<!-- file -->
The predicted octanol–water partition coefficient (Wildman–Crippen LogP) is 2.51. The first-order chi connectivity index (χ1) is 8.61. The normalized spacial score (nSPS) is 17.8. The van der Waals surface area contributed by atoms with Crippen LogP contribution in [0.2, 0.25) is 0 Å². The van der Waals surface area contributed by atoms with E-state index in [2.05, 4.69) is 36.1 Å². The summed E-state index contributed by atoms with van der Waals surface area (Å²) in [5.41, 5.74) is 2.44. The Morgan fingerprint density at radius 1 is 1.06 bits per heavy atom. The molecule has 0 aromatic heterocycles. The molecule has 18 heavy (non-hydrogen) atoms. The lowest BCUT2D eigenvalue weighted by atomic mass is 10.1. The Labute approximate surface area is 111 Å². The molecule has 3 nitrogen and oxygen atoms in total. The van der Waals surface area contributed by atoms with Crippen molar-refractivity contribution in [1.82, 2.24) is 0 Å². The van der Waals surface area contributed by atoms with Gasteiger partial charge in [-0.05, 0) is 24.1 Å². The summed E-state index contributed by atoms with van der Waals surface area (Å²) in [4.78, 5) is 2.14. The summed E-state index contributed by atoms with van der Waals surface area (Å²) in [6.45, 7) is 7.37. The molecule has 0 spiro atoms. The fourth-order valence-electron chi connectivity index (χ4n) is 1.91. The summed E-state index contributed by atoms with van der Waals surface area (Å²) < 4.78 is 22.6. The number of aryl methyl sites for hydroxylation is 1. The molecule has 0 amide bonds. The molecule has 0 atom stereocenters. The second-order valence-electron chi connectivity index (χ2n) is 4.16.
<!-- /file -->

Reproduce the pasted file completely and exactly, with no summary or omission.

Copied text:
The predicted octanol–water partition coefficient (Wildman–Crippen LogP) is 2.51. The first-order chi connectivity index (χ1) is 8.61. The normalized spacial score (nSPS) is 17.8. The van der Waals surface area contributed by atoms with Crippen LogP contribution in [0.2, 0.25) is 0 Å². The van der Waals surface area contributed by atoms with E-state index in [2.05, 4.69) is 36.1 Å². The summed E-state index contributed by atoms with van der Waals surface area (Å²) in [5.41, 5.74) is 2.44. The Morgan fingerprint density at radius 1 is 1.06 bits per heavy atom. The molecule has 0 aromatic heterocycles. The molecule has 18 heavy (non-hydrogen) atoms. The lowest BCUT2D eigenvalue weighted by atomic mass is 10.1. The Labute approximate surface area is 111 Å². The molecule has 3 nitrogen and oxygen atoms in total. The van der Waals surface area contributed by atoms with Crippen molar-refractivity contribution in [1.82, 2.24) is 0 Å². The van der Waals surface area contributed by atoms with Gasteiger partial charge in [-0.05, 0) is 24.1 Å². The summed E-state index contributed by atoms with van der Waals surface area (Å²) in [4.78, 5) is 2.14. The summed E-state index contributed by atoms with van der Waals surface area (Å²) in [6.45, 7) is 7.37. The molecule has 0 spiro atoms. The fourth-order valence-electron chi connectivity index (χ4n) is 1.91. The summed E-state index contributed by atoms with van der Waals surface area (Å²) < 4.78 is 22.6. The number of aryl methyl sites for hydroxylation is 1. The molecule has 0 amide bonds. The molecule has 0 atom stereocenters. The second-order valence-electron chi connectivity index (χ2n) is 4.16.